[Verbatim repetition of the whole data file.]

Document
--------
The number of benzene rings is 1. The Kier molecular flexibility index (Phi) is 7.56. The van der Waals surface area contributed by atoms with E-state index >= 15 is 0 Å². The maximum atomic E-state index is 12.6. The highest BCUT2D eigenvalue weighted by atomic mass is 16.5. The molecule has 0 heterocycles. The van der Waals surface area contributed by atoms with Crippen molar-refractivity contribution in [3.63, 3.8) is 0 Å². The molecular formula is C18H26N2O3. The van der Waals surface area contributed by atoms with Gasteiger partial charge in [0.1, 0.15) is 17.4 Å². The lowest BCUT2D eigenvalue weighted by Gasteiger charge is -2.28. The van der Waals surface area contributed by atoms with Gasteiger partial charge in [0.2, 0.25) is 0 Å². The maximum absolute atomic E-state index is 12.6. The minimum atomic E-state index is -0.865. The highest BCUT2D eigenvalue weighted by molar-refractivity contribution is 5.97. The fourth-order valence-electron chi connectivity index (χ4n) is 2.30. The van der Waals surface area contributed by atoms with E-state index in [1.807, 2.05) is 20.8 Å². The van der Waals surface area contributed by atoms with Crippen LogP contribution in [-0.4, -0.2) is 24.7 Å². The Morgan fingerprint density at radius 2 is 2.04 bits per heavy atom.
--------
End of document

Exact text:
The number of benzene rings is 1. The Kier molecular flexibility index (Phi) is 7.56. The van der Waals surface area contributed by atoms with E-state index >= 15 is 0 Å². The maximum atomic E-state index is 12.6. The highest BCUT2D eigenvalue weighted by atomic mass is 16.5. The molecule has 0 heterocycles. The van der Waals surface area contributed by atoms with Crippen molar-refractivity contribution in [3.63, 3.8) is 0 Å². The molecular formula is C18H26N2O3. The van der Waals surface area contributed by atoms with Gasteiger partial charge in [0.1, 0.15) is 17.4 Å². The lowest BCUT2D eigenvalue weighted by Gasteiger charge is -2.28. The van der Waals surface area contributed by atoms with Gasteiger partial charge in [0.2, 0.25) is 0 Å². The maximum absolute atomic E-state index is 12.6. The minimum atomic E-state index is -0.865. The highest BCUT2D eigenvalue weighted by molar-refractivity contribution is 5.97. The fourth-order valence-electron chi connectivity index (χ4n) is 2.30. The van der Waals surface area contributed by atoms with E-state index in [1.807, 2.05) is 20.8 Å². The van der Waals surface area contributed by atoms with Crippen LogP contribution in [-0.4, -0.2) is 24.7 Å². The Morgan fingerprint density at radius 2 is 2.04 bits per heavy atom.